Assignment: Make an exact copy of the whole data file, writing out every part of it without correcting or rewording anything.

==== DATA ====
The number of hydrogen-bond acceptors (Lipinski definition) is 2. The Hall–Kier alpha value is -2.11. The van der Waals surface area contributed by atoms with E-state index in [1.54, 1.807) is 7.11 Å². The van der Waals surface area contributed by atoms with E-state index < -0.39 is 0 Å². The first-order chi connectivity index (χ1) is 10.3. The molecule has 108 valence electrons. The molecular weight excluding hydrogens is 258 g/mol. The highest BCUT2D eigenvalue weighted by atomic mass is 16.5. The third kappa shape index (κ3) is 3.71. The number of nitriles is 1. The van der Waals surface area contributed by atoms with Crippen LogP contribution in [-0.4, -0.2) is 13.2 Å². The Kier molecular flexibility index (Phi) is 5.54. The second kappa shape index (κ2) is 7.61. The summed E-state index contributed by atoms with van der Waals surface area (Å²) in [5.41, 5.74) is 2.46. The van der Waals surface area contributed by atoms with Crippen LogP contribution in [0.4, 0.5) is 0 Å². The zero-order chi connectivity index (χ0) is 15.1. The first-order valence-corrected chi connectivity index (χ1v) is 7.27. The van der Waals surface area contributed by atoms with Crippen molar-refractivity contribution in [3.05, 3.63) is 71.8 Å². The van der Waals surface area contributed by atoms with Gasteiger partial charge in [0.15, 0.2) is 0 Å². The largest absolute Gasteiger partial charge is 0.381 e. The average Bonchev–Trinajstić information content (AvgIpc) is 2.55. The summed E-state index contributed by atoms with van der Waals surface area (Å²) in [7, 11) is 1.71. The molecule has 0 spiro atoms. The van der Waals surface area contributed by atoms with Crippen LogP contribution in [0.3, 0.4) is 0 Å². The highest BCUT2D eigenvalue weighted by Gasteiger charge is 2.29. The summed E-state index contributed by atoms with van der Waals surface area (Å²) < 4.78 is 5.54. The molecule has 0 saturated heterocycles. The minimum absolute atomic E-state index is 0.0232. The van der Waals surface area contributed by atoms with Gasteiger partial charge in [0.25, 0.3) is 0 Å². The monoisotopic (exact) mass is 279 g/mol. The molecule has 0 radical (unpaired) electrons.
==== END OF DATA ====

The number of hydrogen-bond acceptors (Lipinski definition) is 2. The Hall–Kier alpha value is -2.11. The van der Waals surface area contributed by atoms with E-state index in [1.54, 1.807) is 7.11 Å². The van der Waals surface area contributed by atoms with E-state index < -0.39 is 0 Å². The first-order chi connectivity index (χ1) is 10.3. The molecule has 108 valence electrons. The molecular weight excluding hydrogens is 258 g/mol. The highest BCUT2D eigenvalue weighted by atomic mass is 16.5. The third kappa shape index (κ3) is 3.71. The number of nitriles is 1. The van der Waals surface area contributed by atoms with Crippen LogP contribution in [-0.4, -0.2) is 13.2 Å². The Kier molecular flexibility index (Phi) is 5.54. The second kappa shape index (κ2) is 7.61. The summed E-state index contributed by atoms with van der Waals surface area (Å²) in [5.41, 5.74) is 2.46. The van der Waals surface area contributed by atoms with Crippen LogP contribution in [0.4, 0.5) is 0 Å². The zero-order chi connectivity index (χ0) is 15.1. The first-order valence-corrected chi connectivity index (χ1v) is 7.27. The van der Waals surface area contributed by atoms with Crippen molar-refractivity contribution in [3.05, 3.63) is 71.8 Å². The van der Waals surface area contributed by atoms with Gasteiger partial charge in [0.15, 0.2) is 0 Å². The largest absolute Gasteiger partial charge is 0.381 e. The average Bonchev–Trinajstić information content (AvgIpc) is 2.55. The summed E-state index contributed by atoms with van der Waals surface area (Å²) in [7, 11) is 1.71. The molecule has 0 spiro atoms. The van der Waals surface area contributed by atoms with Crippen LogP contribution in [0.3, 0.4) is 0 Å². The highest BCUT2D eigenvalue weighted by Gasteiger charge is 2.29. The summed E-state index contributed by atoms with van der Waals surface area (Å²) < 4.78 is 5.54. The molecule has 0 saturated heterocycles. The minimum absolute atomic E-state index is 0.0232. The van der Waals surface area contributed by atoms with Gasteiger partial charge in [0.25, 0.3) is 0 Å². The monoisotopic (exact) mass is 279 g/mol. The molecule has 0 radical (unpaired) electrons.